Monday, November 19, 2007

Heynabonics

Sometime ago i was reading an article in a gujarati newspaper, which expressed great concern over increasing influence of English over Indian languages and how English words are making several Indian counterparts of theirs extinct.

Now I came across this youtube video titled “Heynabonics”. It talks about English spoken in northeastern Pennsylvania, where people put at the end of an affirmative sentence something like “Hai na” to convert it into a question.

e.g. “Did you go to the party last night?” is a normal sentence. With Hai na, it would be, “You went to the party last night, Hai na?”

Similarly, “You like tom’s sister, don’t you?” would become, “You like Tom’s sister, Hai na?”

Some bloggers have come up with various possible explanations for the origin of "Hai na". Looking at the context and usage of the term, I can't think of any other origin but Hindi. In Hindi, Hai is a conjugation for third person, for the verb Hona (To be). So, “Hai na?”, would literally mean, “It is. No?”

Listen to this song, from the movie “Jis desh me Ganga Behti hai” (The country, where The Ganges flows). You will definitely enjoy the “Hai na” after every stanza. (Don’t get impatient to listen to Hai na from the word go, wait at least till 00:43 minute).

It feels so good, Hindi influencing English, even changing their vocabulary. I am waiting for that day when even Gujarati expressions like, “Na hoy” (Equivalent of an exclamation, like Really?, or Is that so?), will also invade English theasures.

“You know, George Bush finally cleared an IQ test. Na Hoy!”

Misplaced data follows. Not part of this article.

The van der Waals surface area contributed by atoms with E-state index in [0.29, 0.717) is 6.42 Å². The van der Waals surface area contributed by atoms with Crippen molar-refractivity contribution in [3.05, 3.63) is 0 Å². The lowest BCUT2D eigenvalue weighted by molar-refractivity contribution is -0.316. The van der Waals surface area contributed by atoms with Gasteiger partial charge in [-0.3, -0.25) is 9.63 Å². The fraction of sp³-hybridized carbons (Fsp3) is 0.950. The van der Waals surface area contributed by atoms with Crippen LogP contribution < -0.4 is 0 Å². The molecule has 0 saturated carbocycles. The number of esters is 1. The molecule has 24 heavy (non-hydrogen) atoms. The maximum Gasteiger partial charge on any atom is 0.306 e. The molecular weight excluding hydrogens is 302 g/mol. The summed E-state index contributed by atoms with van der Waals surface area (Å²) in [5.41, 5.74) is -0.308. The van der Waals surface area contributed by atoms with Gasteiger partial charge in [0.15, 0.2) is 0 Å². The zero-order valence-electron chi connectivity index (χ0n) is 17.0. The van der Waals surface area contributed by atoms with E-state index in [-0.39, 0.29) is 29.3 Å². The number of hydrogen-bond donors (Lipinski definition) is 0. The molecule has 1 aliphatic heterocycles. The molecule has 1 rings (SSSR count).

At Languagelog, you can see various other explanations of Hai Na.

Saturday, November 17, 2007

I miss Lisbon



I went to Lisbon in March. I fell in love with the city. The city makes you feel some unique calmness. Walking through the streets of Alfama (which is a huge neighbourhood of fishermen), on a sedate afternoon, is like seeing face to face, profound and pensive solitude.


I went to Portugal again last month. This time, to a five-star hotel, Penha longa, in the outskirts of the beautiful city of Sintra. I was worried that, staying at such a posh place would deprive me of the raw beauty of Lisbon, which I so much relished last time.


But no. this place was beautiful. Extremely beautiful! It was an old palace and monastery now, converted into the hotel. Be it the old neighbourhood or a luxurious hotel; in Portugal, everything is beautiful.





Well, this was the feeling for the first two days. But then, a hotel is after all a hotel. Everything is just too organized! Inside the hotel, on TV monitors, MTV and CNN were shown. To match tastes of "international" visitors. Everyone could speak English. I missed my struggles with Portugese. Last time in Lisbon, we all tried to speak Spanish, superimposing portugese pronunciations and felt that we were speaking Portugese. People inside the hotel were polite. But then it was paid for. It wouldn't match the sweet smiles that you receive from middle-aged portugese housewives, whom you ask for directions when you are lost, and who, out of sheer enthusiasm for helping you, would give you so many options to reach your destination that you would still be lost. Yet, you would say "Obrigado" to the lady and proceed happily.

When I was going to the airport, we saw some Lisbon. I could literally feel the pain, of being so close to that beautiful city, the river Tajo, the Atlantic ocean, their beautiful union and still was not being able to see any of it.
Anyways......I know, I will visit Portugal, Lisbon, Tajo and the atlantic again...and again....and again...and again

Lisboa........"Eu sei que vou te amar.............."